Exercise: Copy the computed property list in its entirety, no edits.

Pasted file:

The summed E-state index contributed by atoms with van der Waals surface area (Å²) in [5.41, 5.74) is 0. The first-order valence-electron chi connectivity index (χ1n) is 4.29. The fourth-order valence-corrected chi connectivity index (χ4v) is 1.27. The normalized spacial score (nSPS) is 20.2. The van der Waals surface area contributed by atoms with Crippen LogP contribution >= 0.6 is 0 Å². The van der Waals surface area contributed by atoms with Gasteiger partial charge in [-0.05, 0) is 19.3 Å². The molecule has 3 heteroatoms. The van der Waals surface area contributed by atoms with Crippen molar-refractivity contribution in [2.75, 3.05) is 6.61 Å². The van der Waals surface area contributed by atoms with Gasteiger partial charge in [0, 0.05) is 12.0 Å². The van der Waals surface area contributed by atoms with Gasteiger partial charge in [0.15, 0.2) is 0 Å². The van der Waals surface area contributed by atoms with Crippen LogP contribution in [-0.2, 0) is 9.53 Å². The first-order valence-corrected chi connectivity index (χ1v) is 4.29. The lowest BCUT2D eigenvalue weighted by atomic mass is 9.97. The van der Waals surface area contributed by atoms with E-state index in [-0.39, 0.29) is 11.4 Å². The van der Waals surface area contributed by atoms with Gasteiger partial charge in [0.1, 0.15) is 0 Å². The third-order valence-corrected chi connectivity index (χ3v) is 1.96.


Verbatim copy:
The summed E-state index contributed by atoms with van der Waals surface area (Å²) in [5.41, 5.74) is 0. The first-order valence-electron chi connectivity index (χ1n) is 4.29. The fourth-order valence-corrected chi connectivity index (χ4v) is 1.27. The normalized spacial score (nSPS) is 20.2. The van der Waals surface area contributed by atoms with Crippen LogP contribution >= 0.6 is 0 Å². The van der Waals surface area contributed by atoms with Gasteiger partial charge in [-0.05, 0) is 19.3 Å². The molecule has 3 heteroatoms. The van der Waals surface area contributed by atoms with Crippen molar-refractivity contribution in [2.75, 3.05) is 6.61 Å². The van der Waals surface area contributed by atoms with Gasteiger partial charge in [0, 0.05) is 12.0 Å². The van der Waals surface area contributed by atoms with Gasteiger partial charge in [0.15, 0.2) is 0 Å². The van der Waals surface area contributed by atoms with Crippen LogP contribution in [-0.2, 0) is 9.53 Å². The first-order valence-corrected chi connectivity index (χ1v) is 4.29. The lowest BCUT2D eigenvalue weighted by atomic mass is 9.97. The van der Waals surface area contributed by atoms with E-state index in [-0.39, 0.29) is 11.4 Å². The van der Waals surface area contributed by atoms with Gasteiger partial charge in [0.1, 0.15) is 0 Å². The third-order valence-corrected chi connectivity index (χ3v) is 1.96.